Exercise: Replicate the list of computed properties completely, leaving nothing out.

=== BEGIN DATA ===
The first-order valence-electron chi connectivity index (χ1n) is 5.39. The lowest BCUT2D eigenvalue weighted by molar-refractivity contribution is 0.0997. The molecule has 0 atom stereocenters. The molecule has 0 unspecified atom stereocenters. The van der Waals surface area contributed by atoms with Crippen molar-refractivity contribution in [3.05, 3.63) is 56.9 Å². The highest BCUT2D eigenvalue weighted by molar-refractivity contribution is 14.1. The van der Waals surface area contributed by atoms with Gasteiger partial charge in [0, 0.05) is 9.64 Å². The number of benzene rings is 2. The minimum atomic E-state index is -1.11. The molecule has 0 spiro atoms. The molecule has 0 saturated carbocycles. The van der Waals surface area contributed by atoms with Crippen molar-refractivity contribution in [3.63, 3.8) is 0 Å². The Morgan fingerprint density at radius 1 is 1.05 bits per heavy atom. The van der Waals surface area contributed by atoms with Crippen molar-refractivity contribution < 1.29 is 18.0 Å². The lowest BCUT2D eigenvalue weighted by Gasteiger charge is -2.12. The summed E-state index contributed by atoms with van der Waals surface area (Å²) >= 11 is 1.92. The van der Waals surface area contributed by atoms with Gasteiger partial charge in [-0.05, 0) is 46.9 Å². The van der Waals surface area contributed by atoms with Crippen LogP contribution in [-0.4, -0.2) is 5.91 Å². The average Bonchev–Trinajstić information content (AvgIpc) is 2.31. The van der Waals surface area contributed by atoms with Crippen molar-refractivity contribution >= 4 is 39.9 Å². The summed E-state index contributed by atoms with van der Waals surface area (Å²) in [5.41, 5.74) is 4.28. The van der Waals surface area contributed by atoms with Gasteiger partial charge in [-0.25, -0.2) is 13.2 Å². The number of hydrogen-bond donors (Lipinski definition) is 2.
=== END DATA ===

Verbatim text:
The first-order valence-electron chi connectivity index (χ1n) is 5.39. The lowest BCUT2D eigenvalue weighted by molar-refractivity contribution is 0.0997. The molecule has 0 atom stereocenters. The molecule has 0 unspecified atom stereocenters. The van der Waals surface area contributed by atoms with Crippen molar-refractivity contribution in [3.05, 3.63) is 56.9 Å². The highest BCUT2D eigenvalue weighted by molar-refractivity contribution is 14.1. The van der Waals surface area contributed by atoms with Gasteiger partial charge in [0, 0.05) is 9.64 Å². The number of benzene rings is 2. The minimum atomic E-state index is -1.11. The molecule has 0 spiro atoms. The molecule has 0 saturated carbocycles. The van der Waals surface area contributed by atoms with Crippen molar-refractivity contribution in [3.63, 3.8) is 0 Å². The Morgan fingerprint density at radius 1 is 1.05 bits per heavy atom. The van der Waals surface area contributed by atoms with Crippen molar-refractivity contribution < 1.29 is 18.0 Å². The lowest BCUT2D eigenvalue weighted by Gasteiger charge is -2.12. The summed E-state index contributed by atoms with van der Waals surface area (Å²) >= 11 is 1.92. The van der Waals surface area contributed by atoms with Gasteiger partial charge in [-0.05, 0) is 46.9 Å². The van der Waals surface area contributed by atoms with Crippen LogP contribution in [-0.4, -0.2) is 5.91 Å². The average Bonchev–Trinajstić information content (AvgIpc) is 2.31. The van der Waals surface area contributed by atoms with Crippen molar-refractivity contribution >= 4 is 39.9 Å². The summed E-state index contributed by atoms with van der Waals surface area (Å²) in [5.41, 5.74) is 4.28. The van der Waals surface area contributed by atoms with Gasteiger partial charge in [-0.25, -0.2) is 13.2 Å². The number of hydrogen-bond donors (Lipinski definition) is 2.